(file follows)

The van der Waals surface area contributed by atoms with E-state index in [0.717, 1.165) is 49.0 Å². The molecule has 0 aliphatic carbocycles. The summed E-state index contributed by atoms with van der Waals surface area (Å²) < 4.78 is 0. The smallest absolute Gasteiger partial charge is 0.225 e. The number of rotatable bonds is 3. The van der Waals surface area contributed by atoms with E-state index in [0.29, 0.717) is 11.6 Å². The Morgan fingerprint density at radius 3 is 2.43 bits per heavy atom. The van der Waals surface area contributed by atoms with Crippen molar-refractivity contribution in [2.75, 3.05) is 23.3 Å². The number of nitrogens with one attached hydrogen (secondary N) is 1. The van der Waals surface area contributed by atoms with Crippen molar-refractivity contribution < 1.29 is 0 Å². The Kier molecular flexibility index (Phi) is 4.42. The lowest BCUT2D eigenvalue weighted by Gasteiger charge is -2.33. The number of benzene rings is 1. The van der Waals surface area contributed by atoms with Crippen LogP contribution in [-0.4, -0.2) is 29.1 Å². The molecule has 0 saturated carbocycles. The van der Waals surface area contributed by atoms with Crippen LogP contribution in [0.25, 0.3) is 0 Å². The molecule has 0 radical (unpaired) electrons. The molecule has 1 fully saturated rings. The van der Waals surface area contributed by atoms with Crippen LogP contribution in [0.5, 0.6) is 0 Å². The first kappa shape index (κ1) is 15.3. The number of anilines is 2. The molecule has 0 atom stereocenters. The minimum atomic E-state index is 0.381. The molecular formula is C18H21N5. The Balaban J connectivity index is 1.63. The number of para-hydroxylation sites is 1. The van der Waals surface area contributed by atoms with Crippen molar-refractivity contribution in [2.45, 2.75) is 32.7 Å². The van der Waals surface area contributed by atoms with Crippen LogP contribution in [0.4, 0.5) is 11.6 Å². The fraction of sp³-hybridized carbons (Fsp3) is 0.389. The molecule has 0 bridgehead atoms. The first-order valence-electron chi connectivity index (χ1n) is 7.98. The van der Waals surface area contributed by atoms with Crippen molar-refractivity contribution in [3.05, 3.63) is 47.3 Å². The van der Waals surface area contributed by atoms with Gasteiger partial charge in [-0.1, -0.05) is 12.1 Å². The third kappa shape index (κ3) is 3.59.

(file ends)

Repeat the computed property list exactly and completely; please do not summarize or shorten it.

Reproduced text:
The van der Waals surface area contributed by atoms with E-state index in [0.717, 1.165) is 49.0 Å². The molecule has 0 aliphatic carbocycles. The summed E-state index contributed by atoms with van der Waals surface area (Å²) < 4.78 is 0. The smallest absolute Gasteiger partial charge is 0.225 e. The number of rotatable bonds is 3. The van der Waals surface area contributed by atoms with E-state index in [0.29, 0.717) is 11.6 Å². The Morgan fingerprint density at radius 3 is 2.43 bits per heavy atom. The van der Waals surface area contributed by atoms with Crippen molar-refractivity contribution in [2.75, 3.05) is 23.3 Å². The number of nitrogens with one attached hydrogen (secondary N) is 1. The van der Waals surface area contributed by atoms with Crippen molar-refractivity contribution < 1.29 is 0 Å². The Kier molecular flexibility index (Phi) is 4.42. The lowest BCUT2D eigenvalue weighted by Gasteiger charge is -2.33. The number of benzene rings is 1. The van der Waals surface area contributed by atoms with Crippen LogP contribution in [-0.4, -0.2) is 29.1 Å². The molecule has 0 saturated carbocycles. The van der Waals surface area contributed by atoms with Crippen LogP contribution in [0.25, 0.3) is 0 Å². The molecule has 0 radical (unpaired) electrons. The molecule has 1 fully saturated rings. The van der Waals surface area contributed by atoms with Crippen LogP contribution in [0.5, 0.6) is 0 Å². The first kappa shape index (κ1) is 15.3. The number of anilines is 2. The molecule has 0 atom stereocenters. The minimum atomic E-state index is 0.381. The molecular formula is C18H21N5. The Balaban J connectivity index is 1.63. The number of para-hydroxylation sites is 1. The van der Waals surface area contributed by atoms with Crippen molar-refractivity contribution in [2.45, 2.75) is 32.7 Å². The van der Waals surface area contributed by atoms with Crippen LogP contribution in [0.4, 0.5) is 11.6 Å². The fraction of sp³-hybridized carbons (Fsp3) is 0.389. The molecule has 0 bridgehead atoms. The first-order valence-electron chi connectivity index (χ1n) is 7.98. The van der Waals surface area contributed by atoms with Crippen molar-refractivity contribution in [3.05, 3.63) is 47.3 Å². The van der Waals surface area contributed by atoms with Gasteiger partial charge in [-0.1, -0.05) is 12.1 Å². The third kappa shape index (κ3) is 3.59.